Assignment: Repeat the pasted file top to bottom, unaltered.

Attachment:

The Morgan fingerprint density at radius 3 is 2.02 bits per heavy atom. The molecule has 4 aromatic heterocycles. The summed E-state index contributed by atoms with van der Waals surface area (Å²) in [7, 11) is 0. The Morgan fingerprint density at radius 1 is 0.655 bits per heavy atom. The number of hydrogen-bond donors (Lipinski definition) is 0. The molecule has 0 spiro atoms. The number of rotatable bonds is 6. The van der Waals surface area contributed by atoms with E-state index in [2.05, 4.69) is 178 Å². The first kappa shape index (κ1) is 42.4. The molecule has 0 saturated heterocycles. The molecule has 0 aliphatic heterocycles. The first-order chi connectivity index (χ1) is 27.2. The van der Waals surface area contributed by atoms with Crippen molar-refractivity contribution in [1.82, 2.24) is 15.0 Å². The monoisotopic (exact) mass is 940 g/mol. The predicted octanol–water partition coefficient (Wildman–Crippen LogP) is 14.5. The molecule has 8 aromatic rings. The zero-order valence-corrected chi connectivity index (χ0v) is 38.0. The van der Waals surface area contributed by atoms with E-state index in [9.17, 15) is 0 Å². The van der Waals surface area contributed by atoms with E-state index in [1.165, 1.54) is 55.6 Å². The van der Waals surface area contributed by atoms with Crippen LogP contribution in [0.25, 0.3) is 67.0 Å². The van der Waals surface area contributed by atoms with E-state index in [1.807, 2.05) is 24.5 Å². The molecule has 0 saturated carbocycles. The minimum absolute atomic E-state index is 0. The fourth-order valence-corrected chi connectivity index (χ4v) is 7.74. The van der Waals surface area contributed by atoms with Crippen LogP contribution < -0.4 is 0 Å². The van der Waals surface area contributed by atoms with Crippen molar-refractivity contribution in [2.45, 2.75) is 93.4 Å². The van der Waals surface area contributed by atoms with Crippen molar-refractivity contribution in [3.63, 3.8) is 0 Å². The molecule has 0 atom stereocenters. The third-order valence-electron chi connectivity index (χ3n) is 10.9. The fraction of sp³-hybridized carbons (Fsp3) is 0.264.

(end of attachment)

The Morgan fingerprint density at radius 3 is 2.02 bits per heavy atom. The molecule has 4 aromatic heterocycles. The summed E-state index contributed by atoms with van der Waals surface area (Å²) in [7, 11) is 0. The Morgan fingerprint density at radius 1 is 0.655 bits per heavy atom. The number of hydrogen-bond donors (Lipinski definition) is 0. The molecule has 0 spiro atoms. The number of rotatable bonds is 6. The van der Waals surface area contributed by atoms with E-state index in [2.05, 4.69) is 178 Å². The first kappa shape index (κ1) is 42.4. The molecule has 0 saturated heterocycles. The molecule has 0 aliphatic heterocycles. The first-order chi connectivity index (χ1) is 27.2. The van der Waals surface area contributed by atoms with Crippen molar-refractivity contribution in [1.82, 2.24) is 15.0 Å². The monoisotopic (exact) mass is 940 g/mol. The predicted octanol–water partition coefficient (Wildman–Crippen LogP) is 14.5. The molecule has 8 aromatic rings. The zero-order valence-corrected chi connectivity index (χ0v) is 38.0. The van der Waals surface area contributed by atoms with E-state index in [9.17, 15) is 0 Å². The van der Waals surface area contributed by atoms with E-state index in [1.165, 1.54) is 55.6 Å². The van der Waals surface area contributed by atoms with Crippen LogP contribution in [0.25, 0.3) is 67.0 Å². The van der Waals surface area contributed by atoms with E-state index in [1.807, 2.05) is 24.5 Å². The molecule has 0 saturated carbocycles. The minimum absolute atomic E-state index is 0. The fourth-order valence-corrected chi connectivity index (χ4v) is 7.74. The van der Waals surface area contributed by atoms with Crippen LogP contribution < -0.4 is 0 Å². The van der Waals surface area contributed by atoms with Crippen molar-refractivity contribution in [2.45, 2.75) is 93.4 Å². The van der Waals surface area contributed by atoms with Crippen molar-refractivity contribution in [3.63, 3.8) is 0 Å². The molecule has 0 atom stereocenters. The third-order valence-electron chi connectivity index (χ3n) is 10.9. The fraction of sp³-hybridized carbons (Fsp3) is 0.264.